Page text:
Natural History Topics - December

Coyote in winter
A typical coyote in winter coat


Winter Coyotes
December is a good time to watch coyotes as they actively feed in the fields and along the woodlands, often into the late morning. Their increased activity is due to their need for more food reserves during the harsh winter temperatures. The coyotes pounce on their prey, typically a meadow vole, rabbit, or other small animal that makes up to 90 percent of their food source. They also eat vegetables, nuts, and carrion (the decaying flesh of a dead animal).

Look for a slender animal very similar to a medium-sized dog with an elongated snout and a distinctive, bushy, black-tipped tail. Coyotes are generally gray, but may appear very blonde in color with reddish streaking to nearly jet-black. They stand one to two feet tall at shoulder, are three to four feet long, and weigh 25 to 45 pounds. Females are smaller.

Coyotes jump around with tails carried down at a 45-degree angle, and generally step in a straight path. In contrast, dogs run with their tails up and tend to meander, often with distinctive overlapping tracks. Typically, coyotes are afraid of humans and run away from them. Treat them with respect by observing them at a distance. Please do not approach them.

First recorded in Ohio in 1919, they now reside in all of Ohio’s 88 counties. For more information see Coexisting with Coyotes site bulletin.

Great horned owl
Great hormed owl


December Birds
Listen at dawn for nesting great horned owls (Bubo virginianus) calling from the Kendall Hills and along the Towpath, near the Beaver Marsh. They have a large repertoire of sounds: deep booming hoots, shrill shrieks, growling barks, coos, and beak snapping. Male voices are lower-pitched. Female voices rise in pitch at the end of the call. Great horned owls can also give calls as ventriloquists.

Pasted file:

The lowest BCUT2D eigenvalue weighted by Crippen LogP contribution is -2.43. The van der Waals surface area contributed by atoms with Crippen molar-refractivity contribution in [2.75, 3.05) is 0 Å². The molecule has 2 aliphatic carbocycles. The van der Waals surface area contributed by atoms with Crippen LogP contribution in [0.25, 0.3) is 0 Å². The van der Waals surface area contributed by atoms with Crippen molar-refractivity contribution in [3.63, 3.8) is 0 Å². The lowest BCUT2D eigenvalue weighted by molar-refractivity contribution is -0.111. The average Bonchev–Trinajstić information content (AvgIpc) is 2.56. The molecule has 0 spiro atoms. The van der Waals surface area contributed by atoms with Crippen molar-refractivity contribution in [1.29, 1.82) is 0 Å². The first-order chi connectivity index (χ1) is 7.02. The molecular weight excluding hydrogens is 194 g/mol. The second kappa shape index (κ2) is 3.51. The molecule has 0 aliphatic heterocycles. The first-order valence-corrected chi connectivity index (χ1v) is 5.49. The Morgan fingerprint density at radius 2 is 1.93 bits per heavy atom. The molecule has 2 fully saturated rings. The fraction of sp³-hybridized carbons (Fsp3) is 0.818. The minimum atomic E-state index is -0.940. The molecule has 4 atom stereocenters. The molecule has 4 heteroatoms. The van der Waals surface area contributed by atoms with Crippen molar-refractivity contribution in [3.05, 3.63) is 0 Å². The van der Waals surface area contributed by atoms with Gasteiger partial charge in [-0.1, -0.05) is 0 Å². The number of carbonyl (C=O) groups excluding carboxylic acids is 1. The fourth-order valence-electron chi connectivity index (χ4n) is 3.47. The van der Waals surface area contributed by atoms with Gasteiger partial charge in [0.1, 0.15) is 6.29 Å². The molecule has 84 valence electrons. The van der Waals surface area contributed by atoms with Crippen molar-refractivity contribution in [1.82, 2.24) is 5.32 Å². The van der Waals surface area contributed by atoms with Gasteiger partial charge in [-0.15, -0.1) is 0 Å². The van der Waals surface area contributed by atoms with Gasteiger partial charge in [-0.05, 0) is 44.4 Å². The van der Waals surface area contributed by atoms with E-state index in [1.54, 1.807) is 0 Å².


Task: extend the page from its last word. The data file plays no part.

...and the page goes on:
Eastern screech owl
Eastern screech owl


At dusk, it is sometimes possible to hear serenading eastern screech owls (Megascops asio) near the beaver dam north of the beaver marsh on the Towpath Trail. The trilling song, on one pitch, lasts two to three seconds and repeats at various intervals. Members of a pair or a family use it to keep in contact. The descending, whinny song is used in territory defense, often during courtship. The songs, usually uttered separately, are sometimes heard together, as duets.

Watch for the return of the unusual northern shrike (Lanius excubitor) in the thickets surrounding the Jaite Mill site south of Red Lock Trailhead on the Towpath Trail, along the Buckeye trail, and other nearby trails. The northern shrike kills more prey than it can immediately eat. It stores food for later eating by impaling the prey on a thorn or wedging it in a forked twig. It eats small vertebrates, small birds, and large insects. Both males and females sing throughout year, but the male is especially expressive in late winter and early spring.

Throughout December, look for wintering golden-crown kinglets and red-breasted nuthatches in the evergreens along the Tree Farm Trail.

Last updated: December 21, 2017

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